IWD, On March 8th in Croatia
by Djurdja Knezevic
When people start to celebrate anniversaries of an event that is considered a part of a social process, it is worth asking two things. How we celebrate it, and whether it is still a process. That is, does its substance change, and how, and even more so its meaning?
We ought to remind here that, ever since it was proclaimed as a symbolic date, the 8th of March was considered a symbol of rebellion and protests, of opposition and political and syndicalist demands; simultaneously infused with the demands we call specifically female (a political demand for women’s suffrage, since suffrage had already for long been guaranteed for men; giving equal rights to married and single mothers, and so on). The turbulent years of the early 20th century brought fundamental upheaval in raising the Women’s Question and striving to correct the civilisation’s injustice towards the female sex. The 8th of March became the manifest site of the struggle for women’s human rights, and it is no wonder that in the first phase, it very quickly became the event linked to the struggle for women’s rights in many lands. That is, it became international.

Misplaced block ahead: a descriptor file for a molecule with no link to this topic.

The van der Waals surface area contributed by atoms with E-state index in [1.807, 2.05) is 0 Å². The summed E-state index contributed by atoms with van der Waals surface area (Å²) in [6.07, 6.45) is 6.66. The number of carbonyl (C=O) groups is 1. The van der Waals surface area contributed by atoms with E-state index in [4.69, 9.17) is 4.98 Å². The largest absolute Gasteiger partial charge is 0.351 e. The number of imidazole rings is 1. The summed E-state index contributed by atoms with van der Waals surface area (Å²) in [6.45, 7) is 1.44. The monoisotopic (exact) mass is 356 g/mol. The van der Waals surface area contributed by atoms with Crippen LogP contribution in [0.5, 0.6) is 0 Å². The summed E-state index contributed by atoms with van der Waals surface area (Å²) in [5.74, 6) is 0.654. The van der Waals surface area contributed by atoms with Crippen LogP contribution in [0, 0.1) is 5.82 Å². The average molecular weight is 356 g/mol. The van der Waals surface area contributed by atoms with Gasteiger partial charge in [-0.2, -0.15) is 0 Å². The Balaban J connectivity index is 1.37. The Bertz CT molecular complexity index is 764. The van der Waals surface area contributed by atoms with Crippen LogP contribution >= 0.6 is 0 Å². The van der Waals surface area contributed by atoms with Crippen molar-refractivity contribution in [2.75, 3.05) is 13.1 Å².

As a consequence of this struggle, a great deal of women’s rights was later realised (around the end of the World War 2, a large number of countries introduced women’s suffrage, other formal rights such as the right to an education, to have access to all occupations and to engage in politics), thus creating a sort of conceptual vacuum regarding the remaining causes of the still unresolved issue of gender inequality. The countries of the then post-war Eastern Bloc present a particular problem, since the women’s movement, as it has formed in western countries, didn’t even exist there, and all the mentioned formal rights of women were granted from above, through state revolution, owing to the Socialist ideology. This is where the state took over the duties and initiatives, made the 8th of March itself a matter of state and took hold of it.